In Study 2, we had planned to conduct a survey with the same five university subjects as in Study 1. However, all teams had not resumed their club activities as of March 2021. Therefore, we conducted a web-based survey at three universities (three basketball teams and two rugby football teams) where we newly requested the survey and obtained the consent of the team managers. These universities also had national-level athletic clubs and offered scholarships to their student-athletes. Participants were 135 male Japanese collegiate student-athletes (mean age = 20.01, SD = 1.11). Only student-athletes who had resumed their club activities practiced and played games were included in this study. Their sporting activities included basketball (99) and rugby football (36), and 50 were first-year university students, 41 were second-year, and 44 were third-year. The fourth-year of university students were not included in the survey because they had already retired from athletic club activities. The participants recruited for Study 2 were also scholarship student-athletes with the same conditions as in Study 1.

2.2. Instruments

Athletic identity is often used to examine the social identity of student-athletes. Brewer et al. [1] originally developed the Athletic Identity Measurement Scale (AIMS), and several studies have conducted cross-cultural psychometric evaluations of the AIMS [10,11,29,30,31]. Thus, the AIMS is the most widely used measure of athletic identity worldwide [29]. In Japan, Hagiwara and Isogai [9] developed a Japanese version of the AIMS to demonstrate the extent of athletic identity in Japanese student-athletes. Athletic identity is an important component to better understand athletes from a psychological and emotional perspective. However, while the AIMS [1] measures the degree of social identity as an athlete, it does not measure the degree of identity as a student-athlete with the dual roles of academics and athletics [6,12,32]. Harrison et al. [33] constructed a new measure called the Baller Identity Measurement Scale (BIMS), an adaptation of the AIMS and indicated it as a measure of the student-athlete’s identity in the United States. Similar to the AIMS, several studies have also conducted cross-cultural psychometric assessments of the BIMS to assess the degree of student-athlete identity [12,32,33,34]. Therefore, in Study 1 and Study 2, the Japanese version of the BIMS (BIMS-J) [32] was used to measure the degree of student-athletes’ identity. This questionnaire consisted of 10 statements (e.g., “I consider myself a student-athlete”; “Other people see me mainly as a student-athlete”) that were rated on a 7-point Likert scale with response options ranging from 1 (strongly disagree) to 7 (strongly agree). Support for the reliability and validity of the measurement were confirmed via Cronbach’s alpha and confirmatory factor analysis [32].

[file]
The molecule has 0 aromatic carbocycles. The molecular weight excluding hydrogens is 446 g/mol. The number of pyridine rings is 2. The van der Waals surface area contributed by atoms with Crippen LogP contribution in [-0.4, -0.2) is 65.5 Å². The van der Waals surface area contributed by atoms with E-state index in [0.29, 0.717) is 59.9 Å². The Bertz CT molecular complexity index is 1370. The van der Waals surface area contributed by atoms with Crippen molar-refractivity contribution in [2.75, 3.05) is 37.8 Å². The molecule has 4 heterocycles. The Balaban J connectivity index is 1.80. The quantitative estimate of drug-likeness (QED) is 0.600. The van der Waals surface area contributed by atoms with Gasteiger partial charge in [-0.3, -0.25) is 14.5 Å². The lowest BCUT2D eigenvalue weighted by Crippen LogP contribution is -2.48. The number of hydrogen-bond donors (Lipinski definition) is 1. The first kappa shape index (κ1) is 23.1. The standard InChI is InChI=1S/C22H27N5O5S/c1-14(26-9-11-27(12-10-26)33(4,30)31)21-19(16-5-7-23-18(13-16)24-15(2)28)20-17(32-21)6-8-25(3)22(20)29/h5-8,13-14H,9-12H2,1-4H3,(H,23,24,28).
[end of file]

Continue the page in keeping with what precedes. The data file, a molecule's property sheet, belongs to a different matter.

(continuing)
In Study 1 and Study 2, the depression and sports helplessness subscales of the Stress Response Scale for Athletes [35] were used to measure the athletes’ mental health issues. Each subscale begins with the following sentence: “To what extent have you experienced the following within the past two to three weeks?” The question is then followed by items such as “I feel depressed” or “I cannot find a meaning in the purpose of playing sports.” Each item was rated on a five-point scale ranging from 1 (completely disagree) to 5 (completely agree). The reliability and validity of the measurement were confirmed via Cronbach’s alpha and confirmatory factor analysis [35].
In Study 2, the Receiving Social Support Scales for Sports Teams [36] questionnaire was used to measure perceived social supports from teammates. This questionnaire assesses individuals’ perceptions of receiving social support from their teammates. The scale consists of six items, which are preceded by the sentence, “We would like to ask you about the help and support you receive from your teammates when you play or decide to continue playing competitive sports. Your teammates…” Example items include “give you advice to help solve your problems” and “cheer you up when you are feeling low.” These items are rated on a scale of 1 (strongly disagree) to 5 (strongly agree) and are summed to provide a total score representing the amount of received social support. For this social support scales, evidence of reliability and validity of the measurement were confirmed via Cronbach’s alpha and confirmatory factor analysis [36].
The reliability and validity of all scales used in this study were based on Cronbach’s alpha (>0.70) and goodness-of-fit indices (GFI, AGFI, and CFI < 0.90 and RMSEA < 0.08).

2.3. Procedure

The institutional review board approved this study of the National Institute of Fitness and Sports in Kanoya (No.8-1, April 2020). All participants were informed of the instructions and the purpose of this study during an online meeting of their athletic activity, and their participation was voluntary. We contacted the club manager of each university in advance and conducted a web-based survey on only those student-athletes who had received scholarships from their university.
In Study 1, a web based-survey was conducted in early April 2020, a time when academic and athletic activities at the university were suspended due to the COVID-19 pandemic. In Study 2, a web-based survey occurred in early March 2021. During this period, the declaration of the state of emergency due to the second COVID-19 pandemic was lifted, and some universities were able to conduct athletic club activities and other activities.

2.4. Data Analysis